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Equality of Economic Opportunity Through Capital Ownership

by Louis O. Kelso and Patricia Hetter
(click on title above to view full paper | 139kb PDF file - requires Adobe Acrobat Reader to view and print.)

"Men in Cadillacs meet at champagne lunches to plan our future while expecting us to stand hat in hand," an inner city minister from Chicago told a House Education and Labor subcommittee in April 1965, and in April 1966, Sargent Shriver himself was unceremoniously routed by the poor from a Washington, D.C., poverty conference where the keynote complaint was bawled into the microphones by Mrs. Johnnie Tillman of Watts. "When all this poverty money is spent," shouted Mrs. Tillman to applause, "the rich man is going to be richer and I’m still going to be receiving a welfare check."

These rumbles from America's poverty craters signify that the impoverished resent being rehabilitated by their "betters"—and even suspect that the poverty under attack in the Anti-Poverty War is mainly their betters' own.

To understand such rank ingratitude, we must remember that the economic objective of the poor in an affluent society is exactly the same as everyone else's: to be affluent. The sociological jargon of the poverty investigator obscures this fact. It also obscures the special peculiarity of the poor, that unique characteristic of their caste that fatally distinguishes it from every other caste: namely, lack of money. "There's One Thing Money Can't Buy: Poverty!" reads the legend on J. Paul Getty's paperweight. This great truth should be emblazoned on the shield of every poverty warrior. The poor lack money. They lack money because they do not know the secret of producing wealth. They know it is possible to be old, unemployed, uneducated, lazy—even disabled or bedridden—and still be excessively rich. But you have to be in on the secret, and the poor by definition are not.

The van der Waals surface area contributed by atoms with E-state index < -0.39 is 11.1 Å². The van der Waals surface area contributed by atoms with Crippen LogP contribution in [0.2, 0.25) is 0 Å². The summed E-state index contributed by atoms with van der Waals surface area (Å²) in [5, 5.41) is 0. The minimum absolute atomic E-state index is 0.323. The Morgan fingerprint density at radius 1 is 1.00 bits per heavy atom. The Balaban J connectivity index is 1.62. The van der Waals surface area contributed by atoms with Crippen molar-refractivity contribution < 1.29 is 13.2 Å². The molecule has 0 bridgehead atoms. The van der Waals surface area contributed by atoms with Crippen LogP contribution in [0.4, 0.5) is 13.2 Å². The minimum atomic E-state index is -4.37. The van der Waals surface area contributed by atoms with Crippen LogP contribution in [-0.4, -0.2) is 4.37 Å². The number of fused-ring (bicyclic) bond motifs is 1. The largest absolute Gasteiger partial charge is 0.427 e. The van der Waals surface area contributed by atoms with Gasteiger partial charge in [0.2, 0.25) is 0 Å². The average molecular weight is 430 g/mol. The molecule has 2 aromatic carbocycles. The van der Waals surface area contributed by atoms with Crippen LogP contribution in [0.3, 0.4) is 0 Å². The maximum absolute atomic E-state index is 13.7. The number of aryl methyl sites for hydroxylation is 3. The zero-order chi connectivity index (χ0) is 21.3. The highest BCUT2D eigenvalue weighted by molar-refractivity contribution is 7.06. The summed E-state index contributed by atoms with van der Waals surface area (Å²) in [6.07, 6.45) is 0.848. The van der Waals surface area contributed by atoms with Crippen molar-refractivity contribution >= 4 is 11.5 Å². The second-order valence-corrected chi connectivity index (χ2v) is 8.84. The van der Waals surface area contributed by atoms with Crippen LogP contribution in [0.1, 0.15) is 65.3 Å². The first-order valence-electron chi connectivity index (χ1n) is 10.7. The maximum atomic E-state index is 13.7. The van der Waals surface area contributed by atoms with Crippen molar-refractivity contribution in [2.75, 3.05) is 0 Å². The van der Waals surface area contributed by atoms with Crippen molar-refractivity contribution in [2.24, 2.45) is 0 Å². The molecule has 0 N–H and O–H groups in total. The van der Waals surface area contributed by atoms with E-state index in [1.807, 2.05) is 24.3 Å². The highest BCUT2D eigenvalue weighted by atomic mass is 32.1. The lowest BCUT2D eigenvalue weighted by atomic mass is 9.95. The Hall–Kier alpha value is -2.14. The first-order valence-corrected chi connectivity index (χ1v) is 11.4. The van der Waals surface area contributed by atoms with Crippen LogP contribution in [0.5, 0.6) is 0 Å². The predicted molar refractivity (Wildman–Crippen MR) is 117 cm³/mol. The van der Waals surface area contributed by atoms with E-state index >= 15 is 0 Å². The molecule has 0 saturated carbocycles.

What the poor man wants is an end to his poverty. Charity, handouts, even his own personal social worker, have no appeal. Even if humiliation has crushed his spirit, or he has learned that what he can produce in the economy on its terms is not worth his effort, he hates being dependent on the ephemeral good will of others. Experience has taught him that the bread of charity is not even bread, but crumbs, and that distribution when measured by need is, has been, and always will be niggardly.

In practice, charity is always niggardly because people are incapable of judging the needs of other people to be as great as their own. This is true whether the dispenser of affluence is a Soviet commissar, an American politician, or one's own rich Great-Aunt Maud.

To be sure, the compassionate man is prepared to do much for the poor. He will feed them, clothe them, teach their children, bandage their sores. He will live for them gladly and die for them with grace. He will do everything under heaven for the poor except give them what they yearn for most—the secret of his ability personally to produce the wealth that enables him to serve them. At that juncture, the compassionate man—and the compassionate society—always back off. And this the poor man knows.

The theme of the government anti-poverty program is “economic opportunity."

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-- Originally published in Trends in Management-Stockholder Relations, the Newsletter of Georgeson & Co., December, 1963.

 

 


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